Three minor third parties—the Forward Party, Serve America Movement, and Renew America Movement—announced on Wednesday that they had combined into one larger party under the name Forward, pooling their resources and attempting to appeal to centrist voters disaffected by the extremes within the two-party system.
The new party will be co-chaired by Andrew Yang, a former presidential candidate who led the Forward Party, and Christine Todd Whitman, the former governor of New Jersey who led the Renew America Movement. David Jolly, a former Republican congressman from Florida who led the Serve America Movement, will hold the group’s executive chairmanship.
In an op-ed in the Washington Post published on Wednesday, the three leaders cited a poll suggesting that two-thirds of Americans, including clear majorities across all conventional political divisions, believed that a third party was necessary to break partisan gridlock.
“In a system torn apart by two increasingly divided extremes,” the three leaders wrote, “you must introduce choice and competition. The United States badly needs a new political party—one that reflects the moderate, common-sense majority.”
Although third parties have periodically been introduced throughout U.S. history, they have failed to replace the two-party system, which has remained intact in its current form with occasional interruptions since 1856. New parties lack the institutional ground-level support networks that both the Democratic and Republican parties have developed over time, and winner-take-all voting systems without proportional representation tend to favor two-party systems. However, third parties have occasionally acted as spoilers, dividing one major party’s vote and allowing the other to win. In 2000, Ralph Nader’s unexpectedly strong campaign on the Green Party ticket is widely credited with siphoning votes from former vice president Al Gore, who subsequently lost the election to George W. Bush. Another Green Party candidate, Jill Stein, was accused by Democrats of enabling Donald Trump’s victory over former Secretary of State Hillary Clinton in 2016. After the announcement, Democrats on Twitter expressed concern that Yang or Whitman could bring about a similar loss for President Joe Biden or another Democratic candidate in 2024.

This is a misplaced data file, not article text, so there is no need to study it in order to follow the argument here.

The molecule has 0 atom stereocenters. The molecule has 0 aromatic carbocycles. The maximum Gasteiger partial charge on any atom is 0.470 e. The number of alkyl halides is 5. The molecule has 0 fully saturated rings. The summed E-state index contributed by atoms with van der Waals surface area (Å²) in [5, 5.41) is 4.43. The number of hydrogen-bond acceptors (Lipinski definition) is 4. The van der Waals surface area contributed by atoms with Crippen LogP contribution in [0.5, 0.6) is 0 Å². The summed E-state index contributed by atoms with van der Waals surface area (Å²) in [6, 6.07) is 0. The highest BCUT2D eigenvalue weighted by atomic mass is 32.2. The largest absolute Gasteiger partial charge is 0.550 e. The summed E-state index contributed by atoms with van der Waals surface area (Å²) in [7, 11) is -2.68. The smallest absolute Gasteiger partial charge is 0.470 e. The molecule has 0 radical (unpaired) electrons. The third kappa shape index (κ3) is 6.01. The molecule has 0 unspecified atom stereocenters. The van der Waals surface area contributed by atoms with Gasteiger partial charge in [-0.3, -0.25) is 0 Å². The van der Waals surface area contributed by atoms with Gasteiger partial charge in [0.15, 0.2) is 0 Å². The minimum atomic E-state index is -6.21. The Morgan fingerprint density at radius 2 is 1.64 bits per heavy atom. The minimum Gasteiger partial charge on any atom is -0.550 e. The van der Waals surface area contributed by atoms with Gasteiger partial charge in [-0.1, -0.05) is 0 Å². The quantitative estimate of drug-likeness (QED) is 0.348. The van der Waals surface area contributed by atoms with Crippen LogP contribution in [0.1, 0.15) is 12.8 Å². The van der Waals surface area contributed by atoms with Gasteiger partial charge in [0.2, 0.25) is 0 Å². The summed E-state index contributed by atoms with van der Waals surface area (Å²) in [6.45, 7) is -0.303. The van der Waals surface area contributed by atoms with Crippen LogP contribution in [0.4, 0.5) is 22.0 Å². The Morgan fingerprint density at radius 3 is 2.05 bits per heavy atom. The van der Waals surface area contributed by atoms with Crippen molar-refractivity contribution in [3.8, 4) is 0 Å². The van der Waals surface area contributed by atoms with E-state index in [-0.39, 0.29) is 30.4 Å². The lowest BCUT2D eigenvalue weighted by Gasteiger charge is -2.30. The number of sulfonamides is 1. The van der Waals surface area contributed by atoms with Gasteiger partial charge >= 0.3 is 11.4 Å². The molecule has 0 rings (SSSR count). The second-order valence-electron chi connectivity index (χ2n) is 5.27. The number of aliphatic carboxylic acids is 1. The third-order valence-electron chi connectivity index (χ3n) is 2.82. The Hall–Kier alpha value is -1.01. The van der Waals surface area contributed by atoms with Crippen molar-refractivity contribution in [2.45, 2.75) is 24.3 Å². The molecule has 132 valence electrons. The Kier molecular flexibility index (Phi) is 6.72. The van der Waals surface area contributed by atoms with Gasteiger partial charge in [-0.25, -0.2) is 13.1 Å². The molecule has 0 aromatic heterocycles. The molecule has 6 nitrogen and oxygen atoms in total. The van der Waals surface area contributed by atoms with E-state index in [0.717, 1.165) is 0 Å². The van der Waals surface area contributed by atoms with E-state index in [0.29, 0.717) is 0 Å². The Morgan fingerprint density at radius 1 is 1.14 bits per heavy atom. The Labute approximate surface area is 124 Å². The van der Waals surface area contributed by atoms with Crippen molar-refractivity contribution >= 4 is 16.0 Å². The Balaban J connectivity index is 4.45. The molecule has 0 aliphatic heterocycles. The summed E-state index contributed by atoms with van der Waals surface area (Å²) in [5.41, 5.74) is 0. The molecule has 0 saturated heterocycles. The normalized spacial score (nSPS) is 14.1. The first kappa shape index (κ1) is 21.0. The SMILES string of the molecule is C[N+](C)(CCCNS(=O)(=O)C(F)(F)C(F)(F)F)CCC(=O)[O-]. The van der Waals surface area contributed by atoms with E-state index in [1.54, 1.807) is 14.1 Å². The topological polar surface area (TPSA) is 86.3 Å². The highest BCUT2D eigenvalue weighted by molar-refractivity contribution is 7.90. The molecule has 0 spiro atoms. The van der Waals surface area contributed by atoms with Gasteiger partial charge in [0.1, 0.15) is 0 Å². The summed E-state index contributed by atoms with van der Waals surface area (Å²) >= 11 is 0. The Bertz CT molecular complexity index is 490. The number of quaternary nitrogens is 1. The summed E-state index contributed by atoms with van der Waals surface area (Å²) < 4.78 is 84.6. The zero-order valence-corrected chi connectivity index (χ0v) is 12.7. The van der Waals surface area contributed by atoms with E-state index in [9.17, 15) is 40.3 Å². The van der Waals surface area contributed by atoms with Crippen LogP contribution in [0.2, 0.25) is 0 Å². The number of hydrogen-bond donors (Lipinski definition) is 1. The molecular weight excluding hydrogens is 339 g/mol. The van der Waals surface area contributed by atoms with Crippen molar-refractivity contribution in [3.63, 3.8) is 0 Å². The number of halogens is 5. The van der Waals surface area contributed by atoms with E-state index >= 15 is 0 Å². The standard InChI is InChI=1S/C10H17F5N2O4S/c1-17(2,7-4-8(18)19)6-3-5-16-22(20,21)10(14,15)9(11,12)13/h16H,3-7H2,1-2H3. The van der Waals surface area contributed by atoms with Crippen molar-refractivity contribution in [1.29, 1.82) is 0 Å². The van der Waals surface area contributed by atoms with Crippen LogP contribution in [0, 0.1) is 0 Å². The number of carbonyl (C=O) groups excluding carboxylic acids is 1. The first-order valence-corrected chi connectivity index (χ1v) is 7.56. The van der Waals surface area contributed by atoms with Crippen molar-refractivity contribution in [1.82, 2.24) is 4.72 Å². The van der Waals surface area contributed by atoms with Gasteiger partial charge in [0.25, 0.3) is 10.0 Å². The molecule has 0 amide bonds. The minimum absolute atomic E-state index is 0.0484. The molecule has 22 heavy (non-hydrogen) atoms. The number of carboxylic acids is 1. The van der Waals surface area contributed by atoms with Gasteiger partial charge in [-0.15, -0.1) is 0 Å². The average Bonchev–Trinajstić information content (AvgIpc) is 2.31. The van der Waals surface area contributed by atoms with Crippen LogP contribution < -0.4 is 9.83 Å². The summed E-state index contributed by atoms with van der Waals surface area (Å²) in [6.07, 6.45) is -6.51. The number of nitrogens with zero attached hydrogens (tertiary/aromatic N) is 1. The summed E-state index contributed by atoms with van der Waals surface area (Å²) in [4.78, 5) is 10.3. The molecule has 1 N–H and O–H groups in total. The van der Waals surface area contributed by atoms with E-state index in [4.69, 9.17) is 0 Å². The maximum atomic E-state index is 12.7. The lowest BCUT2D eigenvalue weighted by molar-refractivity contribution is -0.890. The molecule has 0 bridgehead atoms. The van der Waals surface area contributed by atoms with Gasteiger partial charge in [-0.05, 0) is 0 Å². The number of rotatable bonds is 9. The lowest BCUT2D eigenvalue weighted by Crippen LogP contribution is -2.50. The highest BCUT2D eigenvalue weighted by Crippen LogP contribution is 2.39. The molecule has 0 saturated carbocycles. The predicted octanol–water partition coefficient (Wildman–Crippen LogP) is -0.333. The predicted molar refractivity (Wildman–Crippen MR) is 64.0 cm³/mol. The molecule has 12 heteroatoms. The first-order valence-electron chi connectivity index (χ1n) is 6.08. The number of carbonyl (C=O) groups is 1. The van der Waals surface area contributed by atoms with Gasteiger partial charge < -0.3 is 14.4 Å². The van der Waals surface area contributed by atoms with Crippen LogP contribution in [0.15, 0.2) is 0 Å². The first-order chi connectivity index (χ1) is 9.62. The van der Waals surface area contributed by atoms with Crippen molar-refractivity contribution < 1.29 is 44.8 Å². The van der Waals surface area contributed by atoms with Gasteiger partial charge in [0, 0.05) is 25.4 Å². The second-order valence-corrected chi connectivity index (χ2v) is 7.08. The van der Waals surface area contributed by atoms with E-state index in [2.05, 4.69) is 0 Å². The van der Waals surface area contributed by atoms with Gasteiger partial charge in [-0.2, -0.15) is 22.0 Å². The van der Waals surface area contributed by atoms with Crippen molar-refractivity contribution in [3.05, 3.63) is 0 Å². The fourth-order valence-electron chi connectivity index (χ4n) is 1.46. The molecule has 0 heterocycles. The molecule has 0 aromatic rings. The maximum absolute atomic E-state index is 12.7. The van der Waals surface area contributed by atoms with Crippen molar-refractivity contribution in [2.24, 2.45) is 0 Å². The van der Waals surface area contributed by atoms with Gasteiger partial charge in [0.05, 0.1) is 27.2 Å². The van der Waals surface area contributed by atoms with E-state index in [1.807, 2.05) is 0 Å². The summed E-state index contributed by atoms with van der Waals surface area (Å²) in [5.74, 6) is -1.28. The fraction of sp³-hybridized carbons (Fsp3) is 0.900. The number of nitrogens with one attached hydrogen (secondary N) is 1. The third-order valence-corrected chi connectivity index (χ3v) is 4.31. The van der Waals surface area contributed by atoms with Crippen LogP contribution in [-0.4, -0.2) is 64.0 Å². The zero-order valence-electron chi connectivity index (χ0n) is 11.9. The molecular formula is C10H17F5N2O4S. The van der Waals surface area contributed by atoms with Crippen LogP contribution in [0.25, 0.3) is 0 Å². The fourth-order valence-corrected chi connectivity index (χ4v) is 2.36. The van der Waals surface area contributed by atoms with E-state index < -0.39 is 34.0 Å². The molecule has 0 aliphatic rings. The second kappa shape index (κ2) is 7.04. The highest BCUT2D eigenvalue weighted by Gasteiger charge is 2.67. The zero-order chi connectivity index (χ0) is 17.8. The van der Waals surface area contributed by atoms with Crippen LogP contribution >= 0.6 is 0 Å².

Miles Taylor, a former Department of Homeland Security official in the Trump administration, told Reuters that the new Forward Party was likely to be more successful than previous third-party efforts, noting that other third-party movements had emerged “inside a system where the American people aren’t asking for an alternative.”
“The difference here is we are seeing an historic number of Americans saying they want one,” Taylor added.
Trevor Filseth is a current and foreign affairs writer for the National Interest.